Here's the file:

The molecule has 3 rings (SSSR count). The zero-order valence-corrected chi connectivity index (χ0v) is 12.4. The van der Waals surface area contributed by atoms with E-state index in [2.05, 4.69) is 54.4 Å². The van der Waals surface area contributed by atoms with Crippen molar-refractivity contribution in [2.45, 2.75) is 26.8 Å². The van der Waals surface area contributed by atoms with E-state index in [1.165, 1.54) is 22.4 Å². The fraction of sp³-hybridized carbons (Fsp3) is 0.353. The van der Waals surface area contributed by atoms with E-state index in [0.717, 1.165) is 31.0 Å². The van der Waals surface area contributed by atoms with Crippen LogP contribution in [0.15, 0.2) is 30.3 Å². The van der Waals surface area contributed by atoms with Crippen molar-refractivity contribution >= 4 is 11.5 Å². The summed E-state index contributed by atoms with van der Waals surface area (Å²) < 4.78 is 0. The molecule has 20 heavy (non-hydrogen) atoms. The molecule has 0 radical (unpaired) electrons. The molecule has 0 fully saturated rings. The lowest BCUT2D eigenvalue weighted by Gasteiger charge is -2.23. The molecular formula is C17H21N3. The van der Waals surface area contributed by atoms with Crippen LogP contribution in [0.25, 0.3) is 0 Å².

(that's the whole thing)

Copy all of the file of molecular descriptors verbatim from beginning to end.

The molecule has 3 rings (SSSR count). The zero-order valence-corrected chi connectivity index (χ0v) is 12.4. The van der Waals surface area contributed by atoms with E-state index in [2.05, 4.69) is 54.4 Å². The van der Waals surface area contributed by atoms with Crippen molar-refractivity contribution in [2.45, 2.75) is 26.8 Å². The van der Waals surface area contributed by atoms with E-state index in [1.165, 1.54) is 22.4 Å². The fraction of sp³-hybridized carbons (Fsp3) is 0.353. The van der Waals surface area contributed by atoms with E-state index in [0.717, 1.165) is 31.0 Å². The van der Waals surface area contributed by atoms with Crippen LogP contribution in [0.15, 0.2) is 30.3 Å². The van der Waals surface area contributed by atoms with Crippen molar-refractivity contribution >= 4 is 11.5 Å². The summed E-state index contributed by atoms with van der Waals surface area (Å²) < 4.78 is 0. The molecule has 20 heavy (non-hydrogen) atoms. The molecule has 0 radical (unpaired) electrons. The molecule has 0 fully saturated rings. The lowest BCUT2D eigenvalue weighted by Gasteiger charge is -2.23. The molecular formula is C17H21N3. The van der Waals surface area contributed by atoms with Crippen LogP contribution in [0.25, 0.3) is 0 Å².